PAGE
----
In the bottom of the eighth against the Mariners on Friday, Angels first baseman Justin Bour popped a ball up over the infield on the same pitch that his teammate, Brian Goodwin, had tried to steal second. Bour assumed that the pop-up would result in an easy out and started walking to the dugout straight from the batter’s box before the ball had even fallen into the glove of an opposing player. Because Goodwin had also assumed the play would result in a routine fly-out, he returned to first base. Mariners’ infielder Dee Gordon noticed this and shouted at Ryon Healy to let the ball drop so that they could turn the double-play. The nonchalance with which they pulled it off was both hilarious and humiliating, and, worst of all, it ended the inning.
Bour took full responsibility for his mistake after the game—not that he really had much of a choice—and told reporters, “Honestly there’s really no excuse for it. It’s embarrassing. That’s something you’re taught from the day you start playing baseball. There’s no excuse for it. That can never happen again.”
Manager Brad Ausmus was even pretty understanding of what had happened. Sure, he wasn’t happy, but he expressed confidence in Bour to know that what he did was stupid, according to the OC Register.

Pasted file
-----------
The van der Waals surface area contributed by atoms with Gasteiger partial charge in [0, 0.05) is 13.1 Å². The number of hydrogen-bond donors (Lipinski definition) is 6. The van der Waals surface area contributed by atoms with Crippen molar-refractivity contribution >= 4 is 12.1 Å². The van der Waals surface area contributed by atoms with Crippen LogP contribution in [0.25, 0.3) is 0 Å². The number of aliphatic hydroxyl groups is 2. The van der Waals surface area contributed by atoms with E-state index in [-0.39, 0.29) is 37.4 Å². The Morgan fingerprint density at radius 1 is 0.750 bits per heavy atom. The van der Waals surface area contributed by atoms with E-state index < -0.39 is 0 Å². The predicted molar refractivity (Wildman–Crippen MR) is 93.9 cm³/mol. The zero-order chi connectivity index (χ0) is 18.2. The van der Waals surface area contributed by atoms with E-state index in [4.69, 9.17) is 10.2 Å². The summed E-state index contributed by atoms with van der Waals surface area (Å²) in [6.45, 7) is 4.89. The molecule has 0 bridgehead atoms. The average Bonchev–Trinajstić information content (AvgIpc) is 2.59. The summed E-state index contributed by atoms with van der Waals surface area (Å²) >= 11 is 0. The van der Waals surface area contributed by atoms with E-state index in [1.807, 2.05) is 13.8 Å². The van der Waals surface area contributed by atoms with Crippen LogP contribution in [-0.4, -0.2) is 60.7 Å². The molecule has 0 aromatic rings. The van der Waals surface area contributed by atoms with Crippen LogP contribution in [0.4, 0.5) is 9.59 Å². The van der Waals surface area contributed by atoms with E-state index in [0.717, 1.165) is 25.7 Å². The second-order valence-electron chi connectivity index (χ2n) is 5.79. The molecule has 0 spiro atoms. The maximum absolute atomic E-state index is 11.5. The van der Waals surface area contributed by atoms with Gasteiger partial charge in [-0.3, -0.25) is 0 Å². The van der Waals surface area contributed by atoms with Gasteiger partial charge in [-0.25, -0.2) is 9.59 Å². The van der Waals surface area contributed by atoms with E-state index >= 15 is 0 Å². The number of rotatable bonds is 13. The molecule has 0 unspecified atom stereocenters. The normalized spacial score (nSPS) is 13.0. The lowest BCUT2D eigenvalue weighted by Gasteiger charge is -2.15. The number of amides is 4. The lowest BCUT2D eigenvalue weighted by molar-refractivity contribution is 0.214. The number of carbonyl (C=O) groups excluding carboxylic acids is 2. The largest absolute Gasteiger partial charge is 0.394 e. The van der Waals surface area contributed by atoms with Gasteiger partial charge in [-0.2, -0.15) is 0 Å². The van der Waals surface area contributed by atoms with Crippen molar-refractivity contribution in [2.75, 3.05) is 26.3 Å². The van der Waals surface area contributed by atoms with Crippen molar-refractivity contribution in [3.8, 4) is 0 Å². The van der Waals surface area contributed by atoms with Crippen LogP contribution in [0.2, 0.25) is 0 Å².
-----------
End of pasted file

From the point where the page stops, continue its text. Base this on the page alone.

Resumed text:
Manager Brad Ausmus said he hadn’t spoken to Bour about the play, and didn’t think he needed to.
“That’s the type of thing you don’t even have to explain,” Ausmus said. “It’ll never happen again in his career. It was just an extreme mental error that once it happens, it never occurs (again).”
Ausmus added: “You learn that one early on in Little League.”
There’s obviously not much a manager is usually willing to say to the media when it comes to a player going braindead in these situations, but Ausmus’s response still felt a little subdued given that this was Bour’s second notably boneheaded move in a week. Just last Saturday, the Angel made his way into a Cubs highlight reel when, after being called safe at second, he started walking to the dugout because he felt he got tagged before sliding in. He was officially declared out when he was tagged on his walk back. Replays would later show that Bour probably would have probably been called out after a second look, but from a competitive standpoint it’s never great to just give an opponent a free out.
But Bour’s head-scratching decision looked worse on Friday than it did against the Cubs. The pop-up came late against a division rival in a game his team would eventually lose—whereas the Angels wound up beating the Cubs 6-5—and it happened shortly after Mike Trout had absolutely crushed one into center field and flipped his bat to celebrate tying the game up at 3-3.
If this season ends up as disappointing as the last few have been for the Angels, then this play will serve as an excellent metaphor of the recent history of this franchise—with Trout doing everything he can to help his team win, and his teammates doing everything they can to screw it up.